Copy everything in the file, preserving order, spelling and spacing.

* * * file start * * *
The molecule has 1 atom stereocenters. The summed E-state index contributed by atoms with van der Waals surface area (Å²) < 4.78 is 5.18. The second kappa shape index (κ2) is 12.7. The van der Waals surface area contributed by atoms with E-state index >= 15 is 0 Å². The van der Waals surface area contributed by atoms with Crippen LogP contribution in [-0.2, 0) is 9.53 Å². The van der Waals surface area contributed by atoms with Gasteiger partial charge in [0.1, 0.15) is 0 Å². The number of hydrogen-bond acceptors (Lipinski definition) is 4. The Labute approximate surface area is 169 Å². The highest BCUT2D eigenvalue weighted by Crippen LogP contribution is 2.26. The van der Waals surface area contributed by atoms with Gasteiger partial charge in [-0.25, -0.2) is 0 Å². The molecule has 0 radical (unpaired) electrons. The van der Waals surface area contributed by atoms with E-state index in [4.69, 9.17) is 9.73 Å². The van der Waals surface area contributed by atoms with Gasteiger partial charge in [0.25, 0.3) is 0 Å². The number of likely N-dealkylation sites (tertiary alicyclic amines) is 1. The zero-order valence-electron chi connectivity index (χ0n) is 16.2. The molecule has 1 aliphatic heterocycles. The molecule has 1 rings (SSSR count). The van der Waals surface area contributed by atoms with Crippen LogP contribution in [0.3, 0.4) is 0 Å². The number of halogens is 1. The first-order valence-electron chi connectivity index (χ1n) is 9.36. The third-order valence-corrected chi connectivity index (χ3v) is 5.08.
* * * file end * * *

The molecule has 1 atom stereocenters. The summed E-state index contributed by atoms with van der Waals surface area (Å²) < 4.78 is 5.18. The second kappa shape index (κ2) is 12.7. The van der Waals surface area contributed by atoms with E-state index >= 15 is 0 Å². The van der Waals surface area contributed by atoms with Crippen LogP contribution in [-0.2, 0) is 9.53 Å². The van der Waals surface area contributed by atoms with Gasteiger partial charge in [0.1, 0.15) is 0 Å². The number of hydrogen-bond acceptors (Lipinski definition) is 4. The Labute approximate surface area is 169 Å². The highest BCUT2D eigenvalue weighted by Crippen LogP contribution is 2.26. The van der Waals surface area contributed by atoms with Gasteiger partial charge in [-0.25, -0.2) is 0 Å². The molecule has 0 radical (unpaired) electrons. The van der Waals surface area contributed by atoms with E-state index in [4.69, 9.17) is 9.73 Å². The van der Waals surface area contributed by atoms with Gasteiger partial charge in [0.25, 0.3) is 0 Å². The number of likely N-dealkylation sites (tertiary alicyclic amines) is 1. The zero-order valence-electron chi connectivity index (χ0n) is 16.2. The molecule has 1 aliphatic heterocycles. The molecule has 1 rings (SSSR count). The van der Waals surface area contributed by atoms with Crippen LogP contribution in [0.3, 0.4) is 0 Å². The number of halogens is 1. The first-order valence-electron chi connectivity index (χ1n) is 9.36. The third-order valence-corrected chi connectivity index (χ3v) is 5.08.